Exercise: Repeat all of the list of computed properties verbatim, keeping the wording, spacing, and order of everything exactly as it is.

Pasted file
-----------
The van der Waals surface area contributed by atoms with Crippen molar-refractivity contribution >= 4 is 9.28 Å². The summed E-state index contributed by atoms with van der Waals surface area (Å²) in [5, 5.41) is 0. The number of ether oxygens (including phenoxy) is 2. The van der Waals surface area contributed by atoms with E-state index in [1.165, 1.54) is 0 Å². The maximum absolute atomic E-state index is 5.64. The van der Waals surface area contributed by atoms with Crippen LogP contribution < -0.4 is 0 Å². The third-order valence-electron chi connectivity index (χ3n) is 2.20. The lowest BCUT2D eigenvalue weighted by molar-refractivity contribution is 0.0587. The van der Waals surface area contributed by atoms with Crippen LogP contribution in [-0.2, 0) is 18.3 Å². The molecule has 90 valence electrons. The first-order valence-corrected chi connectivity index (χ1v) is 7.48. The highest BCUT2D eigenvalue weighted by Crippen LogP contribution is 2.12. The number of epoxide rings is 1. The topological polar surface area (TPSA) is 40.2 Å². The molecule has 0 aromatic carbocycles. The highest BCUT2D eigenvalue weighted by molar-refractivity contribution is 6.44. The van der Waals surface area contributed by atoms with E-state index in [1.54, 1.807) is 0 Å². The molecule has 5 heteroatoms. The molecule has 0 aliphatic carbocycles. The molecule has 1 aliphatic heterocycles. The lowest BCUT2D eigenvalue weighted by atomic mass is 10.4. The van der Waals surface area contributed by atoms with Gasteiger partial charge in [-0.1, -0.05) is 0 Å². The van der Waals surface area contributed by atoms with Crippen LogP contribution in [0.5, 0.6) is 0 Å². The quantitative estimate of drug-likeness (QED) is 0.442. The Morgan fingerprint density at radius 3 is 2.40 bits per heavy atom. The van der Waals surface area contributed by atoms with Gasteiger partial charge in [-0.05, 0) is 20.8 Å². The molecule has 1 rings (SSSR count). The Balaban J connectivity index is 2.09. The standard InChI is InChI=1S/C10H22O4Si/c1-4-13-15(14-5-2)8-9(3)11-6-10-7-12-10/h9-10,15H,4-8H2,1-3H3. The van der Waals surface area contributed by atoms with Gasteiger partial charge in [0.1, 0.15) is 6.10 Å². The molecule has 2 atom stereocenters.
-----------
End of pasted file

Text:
The van der Waals surface area contributed by atoms with Crippen molar-refractivity contribution >= 4 is 9.28 Å². The summed E-state index contributed by atoms with van der Waals surface area (Å²) in [5, 5.41) is 0. The number of ether oxygens (including phenoxy) is 2. The van der Waals surface area contributed by atoms with E-state index in [1.165, 1.54) is 0 Å². The maximum absolute atomic E-state index is 5.64. The van der Waals surface area contributed by atoms with Crippen LogP contribution < -0.4 is 0 Å². The third-order valence-electron chi connectivity index (χ3n) is 2.20. The lowest BCUT2D eigenvalue weighted by molar-refractivity contribution is 0.0587. The van der Waals surface area contributed by atoms with Crippen LogP contribution in [-0.2, 0) is 18.3 Å². The molecule has 90 valence electrons. The first-order valence-corrected chi connectivity index (χ1v) is 7.48. The highest BCUT2D eigenvalue weighted by Crippen LogP contribution is 2.12. The number of epoxide rings is 1. The topological polar surface area (TPSA) is 40.2 Å². The molecule has 0 aromatic carbocycles. The highest BCUT2D eigenvalue weighted by molar-refractivity contribution is 6.44. The van der Waals surface area contributed by atoms with E-state index in [1.54, 1.807) is 0 Å². The molecule has 5 heteroatoms. The molecule has 0 aliphatic carbocycles. The molecule has 1 aliphatic heterocycles. The lowest BCUT2D eigenvalue weighted by atomic mass is 10.4. The van der Waals surface area contributed by atoms with Gasteiger partial charge in [-0.1, -0.05) is 0 Å². The van der Waals surface area contributed by atoms with Crippen LogP contribution in [0.5, 0.6) is 0 Å². The quantitative estimate of drug-likeness (QED) is 0.442. The Morgan fingerprint density at radius 3 is 2.40 bits per heavy atom. The van der Waals surface area contributed by atoms with Gasteiger partial charge in [-0.05, 0) is 20.8 Å². The molecule has 1 rings (SSSR count). The Balaban J connectivity index is 2.09. The standard InChI is InChI=1S/C10H22O4Si/c1-4-13-15(14-5-2)8-9(3)11-6-10-7-12-10/h9-10,15H,4-8H2,1-3H3. The van der Waals surface area contributed by atoms with Gasteiger partial charge in [0.1, 0.15) is 6.10 Å². The molecule has 2 atom stereocenters.